Monday, November 1, 2010

Low Tech?

There has been a trend in woodworking of going back to hand powered equipment and hand tools. Me personally I am all for hand tools (tools that are not powered by electricity) like hand planes, chisels, and hand saws.  (The idea of having to call something a hand saw vs just a saw always brings me back to Alexander Calder's Mobiles and Stables.) But some people go a bit crazy into this way of working including using hand powered table saws as seen at right. With the hand powered mini-lathe in the back of the photo.

I have no doubt that the popularity for woodworking and the drive for green technology has pushed this "no tech" back into the forefront of woodworking and technology. For me it is much like of difference of looking at a CD or an ipod and understanding the theory but not exactly how it is made and how it works vs looking at a vinyl record and knowing how it works but still being amazed. For me it is always the simple that comes to back to be the pinnacle of a design or an experience, not the extravagant. So many people think that tools do the work and that the best results come from the "best" tool. Which to them can be translated as the most current tool.  Most often the best tool for the job is one that hasn't been used for quite sometime and you need to interview a grandparent to know how to use.

There is a place not far from Georgetown in Berea called "Monty Saulmon Early Technology Laboratory" that is an excellent experience dealing with hand operated tools.  Monty Saulmon, a 1964 Berea alumnus and a former industrial arts teacher in the Washington D.C.-Maryland area donated a collection of approximately 1000 tools to the college with the understanding that the tools, some of which are more than 200 years old, were to be used by students, not just displayed. The Monty Saulmon Early Technology Lab is not only filled with authentic – and operational – hand-powered tools and machinery, but the classroom itself has been transformed to resemble a 19th century woodworking shop. So make sure if this kind of thing gets your interest don't pass this one up.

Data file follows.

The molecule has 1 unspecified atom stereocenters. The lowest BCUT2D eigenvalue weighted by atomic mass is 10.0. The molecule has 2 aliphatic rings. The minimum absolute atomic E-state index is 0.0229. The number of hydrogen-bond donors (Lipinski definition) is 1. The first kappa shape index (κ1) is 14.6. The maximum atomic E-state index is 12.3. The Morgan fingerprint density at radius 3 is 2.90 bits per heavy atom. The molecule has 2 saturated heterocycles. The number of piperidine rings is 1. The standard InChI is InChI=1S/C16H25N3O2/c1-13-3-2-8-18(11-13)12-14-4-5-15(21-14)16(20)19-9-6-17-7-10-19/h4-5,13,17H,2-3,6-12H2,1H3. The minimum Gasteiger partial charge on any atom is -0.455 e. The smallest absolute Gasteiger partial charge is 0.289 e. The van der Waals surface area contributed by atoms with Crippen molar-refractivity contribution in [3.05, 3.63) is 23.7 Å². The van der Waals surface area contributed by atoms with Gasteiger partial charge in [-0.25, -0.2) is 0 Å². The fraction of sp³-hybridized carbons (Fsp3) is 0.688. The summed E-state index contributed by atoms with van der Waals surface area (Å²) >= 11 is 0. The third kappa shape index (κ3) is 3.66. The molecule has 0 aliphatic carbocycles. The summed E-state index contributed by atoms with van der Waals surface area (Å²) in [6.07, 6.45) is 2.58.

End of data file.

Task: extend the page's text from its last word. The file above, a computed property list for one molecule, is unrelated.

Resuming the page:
The following link is to the PBS segment on this wood shop and the college at Berea. (HERE) Skip ahead to 21:50 or so to see the workshop. Another interesting resource for this current of our culture and not just woodworking visit No tech magazine HERE

A foot powered lathe. The wall of tools in the background makes me stop breathing.
I love how this was supposed to be common knowledge at one point in life.

Furniture made to period specs including traditional tools to make it.

This hand plane has a set of 1/2 gears on the side that can flex the sole (bottom) of the hand planes cutting edge to cut on curves.  So you can true up your wagon wheel or barrel.

collection of hand bar clamps.


Boris Zakic said...

nice post, it reminded me of those painters mixing paints themselves or grinding their pigments from scratch.

GC::VA said...

My only painting class I took was a methods class and we had to make our own paint for each project, i loved that part. But I guess I am kind of a process junky.

-Daniel Graham (not to be confused with the multitudes of other Daniels)